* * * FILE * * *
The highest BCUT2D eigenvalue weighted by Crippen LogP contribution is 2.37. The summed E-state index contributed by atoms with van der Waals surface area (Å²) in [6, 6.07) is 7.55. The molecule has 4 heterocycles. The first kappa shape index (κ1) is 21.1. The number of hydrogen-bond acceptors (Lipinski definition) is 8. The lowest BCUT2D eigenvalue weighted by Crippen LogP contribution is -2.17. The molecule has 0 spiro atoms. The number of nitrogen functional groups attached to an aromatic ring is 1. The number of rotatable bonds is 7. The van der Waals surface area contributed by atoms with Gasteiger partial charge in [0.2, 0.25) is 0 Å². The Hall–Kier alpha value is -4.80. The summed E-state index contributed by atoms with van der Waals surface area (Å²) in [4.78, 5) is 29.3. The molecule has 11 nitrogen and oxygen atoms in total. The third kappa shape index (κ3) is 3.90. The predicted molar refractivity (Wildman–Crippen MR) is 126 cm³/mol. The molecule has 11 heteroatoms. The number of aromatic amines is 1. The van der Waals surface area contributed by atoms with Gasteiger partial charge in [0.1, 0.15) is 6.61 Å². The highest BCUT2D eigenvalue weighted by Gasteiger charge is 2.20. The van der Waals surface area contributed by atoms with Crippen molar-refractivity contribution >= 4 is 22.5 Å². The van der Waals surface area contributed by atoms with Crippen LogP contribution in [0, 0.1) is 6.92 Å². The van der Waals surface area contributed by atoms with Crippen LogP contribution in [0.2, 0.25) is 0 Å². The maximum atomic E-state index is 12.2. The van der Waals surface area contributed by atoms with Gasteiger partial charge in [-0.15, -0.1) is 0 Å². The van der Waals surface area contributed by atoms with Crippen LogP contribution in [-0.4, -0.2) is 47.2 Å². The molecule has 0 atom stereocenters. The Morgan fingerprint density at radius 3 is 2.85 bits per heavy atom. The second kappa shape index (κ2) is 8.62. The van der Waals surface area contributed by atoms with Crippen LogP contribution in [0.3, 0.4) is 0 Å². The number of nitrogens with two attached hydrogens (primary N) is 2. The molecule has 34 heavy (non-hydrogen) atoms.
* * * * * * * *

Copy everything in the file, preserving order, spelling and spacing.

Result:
The highest BCUT2D eigenvalue weighted by Crippen LogP contribution is 2.37. The summed E-state index contributed by atoms with van der Waals surface area (Å²) in [6, 6.07) is 7.55. The molecule has 4 heterocycles. The first kappa shape index (κ1) is 21.1. The number of hydrogen-bond acceptors (Lipinski definition) is 8. The lowest BCUT2D eigenvalue weighted by Crippen LogP contribution is -2.17. The molecule has 0 spiro atoms. The number of nitrogen functional groups attached to an aromatic ring is 1. The number of rotatable bonds is 7. The van der Waals surface area contributed by atoms with Gasteiger partial charge in [0.2, 0.25) is 0 Å². The Hall–Kier alpha value is -4.80. The summed E-state index contributed by atoms with van der Waals surface area (Å²) in [4.78, 5) is 29.3. The molecule has 11 nitrogen and oxygen atoms in total. The third kappa shape index (κ3) is 3.90. The predicted molar refractivity (Wildman–Crippen MR) is 126 cm³/mol. The molecule has 11 heteroatoms. The number of aromatic amines is 1. The van der Waals surface area contributed by atoms with Gasteiger partial charge in [0.1, 0.15) is 6.61 Å². The highest BCUT2D eigenvalue weighted by Gasteiger charge is 2.20. The van der Waals surface area contributed by atoms with Crippen molar-refractivity contribution >= 4 is 22.5 Å². The van der Waals surface area contributed by atoms with Crippen LogP contribution in [0, 0.1) is 6.92 Å². The van der Waals surface area contributed by atoms with Crippen LogP contribution in [0.2, 0.25) is 0 Å². The maximum atomic E-state index is 12.2. The van der Waals surface area contributed by atoms with Gasteiger partial charge in [-0.15, -0.1) is 0 Å². The van der Waals surface area contributed by atoms with Crippen LogP contribution in [-0.4, -0.2) is 47.2 Å². The molecule has 0 atom stereocenters. The Morgan fingerprint density at radius 3 is 2.85 bits per heavy atom. The second kappa shape index (κ2) is 8.62. The van der Waals surface area contributed by atoms with Crippen LogP contribution in [0.3, 0.4) is 0 Å². The number of nitrogens with two attached hydrogens (primary N) is 2. The molecule has 34 heavy (non-hydrogen) atoms.